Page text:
While adopting a rescue dog provides you with the opportunity to change its life for the better, doing so still comes with a set of obstacles. It is essential to keep in mind that rescues often come from distressed homes or abusive circumstances. Some have been deserted, others have been mistreated, and some have lost their previous owners. These are some of the common reasons why rescue dogs have trust issues.
Adopting a rescue dog is not the same as bringing home a newborn puppy that you can raise and train to become the kind of dog you've always wanted to have. Compared to the general population, the majority of rescues are elderly dogs with behavioural patterns and their own innate fears. However, that's not really a bad thing as long as you know how to establish trust with the animal.
Being aware of the psychology and the predetermined behaviour of a rescue dog will make the adjustment period easier to handle. But how are you going to develop the connection and start building trust? It's best to begin by recognizing your rescue dog's habits and knowing what to anticipate.
Here are some effective ways to get started:
Introduce a Safe Place
In order for a dog to be relaxed and happy in its new home, you need to prove that he or she can feel safe around your house. Whether or not you know your rescue pet's past trauma, you should avoid negative punishments as much as possible. If you want your dog to trust you, you have to maintain a calm and encouraging attitude during the first few months. When you're relaxed when it comes to dealing with him or her, that will reassure your dog that there's nothing to fear about.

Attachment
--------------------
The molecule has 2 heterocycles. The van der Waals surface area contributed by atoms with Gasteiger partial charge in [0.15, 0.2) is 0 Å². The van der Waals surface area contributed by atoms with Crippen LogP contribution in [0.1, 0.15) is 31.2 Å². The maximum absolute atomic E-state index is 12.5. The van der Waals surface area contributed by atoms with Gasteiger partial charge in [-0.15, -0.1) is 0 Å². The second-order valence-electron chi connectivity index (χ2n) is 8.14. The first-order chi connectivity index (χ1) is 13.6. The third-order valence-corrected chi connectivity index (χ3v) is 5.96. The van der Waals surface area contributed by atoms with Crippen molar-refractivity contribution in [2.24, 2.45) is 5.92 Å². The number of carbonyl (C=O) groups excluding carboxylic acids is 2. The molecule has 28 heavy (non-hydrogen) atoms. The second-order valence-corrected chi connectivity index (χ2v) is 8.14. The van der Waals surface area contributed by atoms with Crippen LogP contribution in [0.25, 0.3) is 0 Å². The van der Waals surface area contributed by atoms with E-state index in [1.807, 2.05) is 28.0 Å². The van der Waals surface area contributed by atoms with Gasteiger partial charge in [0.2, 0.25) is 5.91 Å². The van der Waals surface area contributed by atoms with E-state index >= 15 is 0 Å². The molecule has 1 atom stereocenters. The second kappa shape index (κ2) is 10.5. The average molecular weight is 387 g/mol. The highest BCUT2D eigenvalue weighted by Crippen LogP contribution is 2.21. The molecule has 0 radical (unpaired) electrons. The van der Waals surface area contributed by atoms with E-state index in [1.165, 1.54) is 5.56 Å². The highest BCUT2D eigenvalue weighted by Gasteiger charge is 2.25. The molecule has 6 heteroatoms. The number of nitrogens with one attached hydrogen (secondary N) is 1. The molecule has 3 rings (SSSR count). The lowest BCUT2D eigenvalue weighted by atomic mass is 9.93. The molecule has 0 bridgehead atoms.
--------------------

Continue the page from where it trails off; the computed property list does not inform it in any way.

Give Him or Her Space
Does this sound like a piece of breakup advice? In all seriousness, while dogs don't really bite the hand of the person that feeds them, gaining your rescue's trust is not a walk in the park. Your dog needs time to adapt to his or her new place, and this is completely normal. When it comes to building your relationship together, let your dog be the one to greet you, the one who looks for love, and the one who initiates playtime. You can achieve this by showing him or her that you care. Simple gestures like giving him or her dog toys will be much appreciated in the long run. Moreover, it will take time to establish trust with your new friend, so if you want to try to entertain him or her with a toy or a treat, always keep in mind to be mindful of your dog's space.
Discover Your Dog's Habits
Every rescue pet has an ingrained habit. If you want to discover your dog's likes and dislikes, then you have to spend time learning his or her behavior. Don't pressure your dog to play new games and do new ways when he or she obviously wants something else. Although this can apply to puppies, adult rescues have already established patterns in their behavior and in their interests as well. As long as they are not aggressive or destructive, it will be easier for you to embrace your dog's formed behavior.
Help Your Dog' Overcome Its Separation Anxiety
Many rescue dogs are suffering from separation anxiety. This is something that you have to pay a great deal of attention to after the adoption. Make sure you have plenty of time to take care of him or her so he or she won't be left alone, especially in the first few weeks. Furthermore, don't let the dog rely on your presence too much — when the dog settles in and feels relaxed in the new environment, start encouraging him or her to be alone for extended periods of time.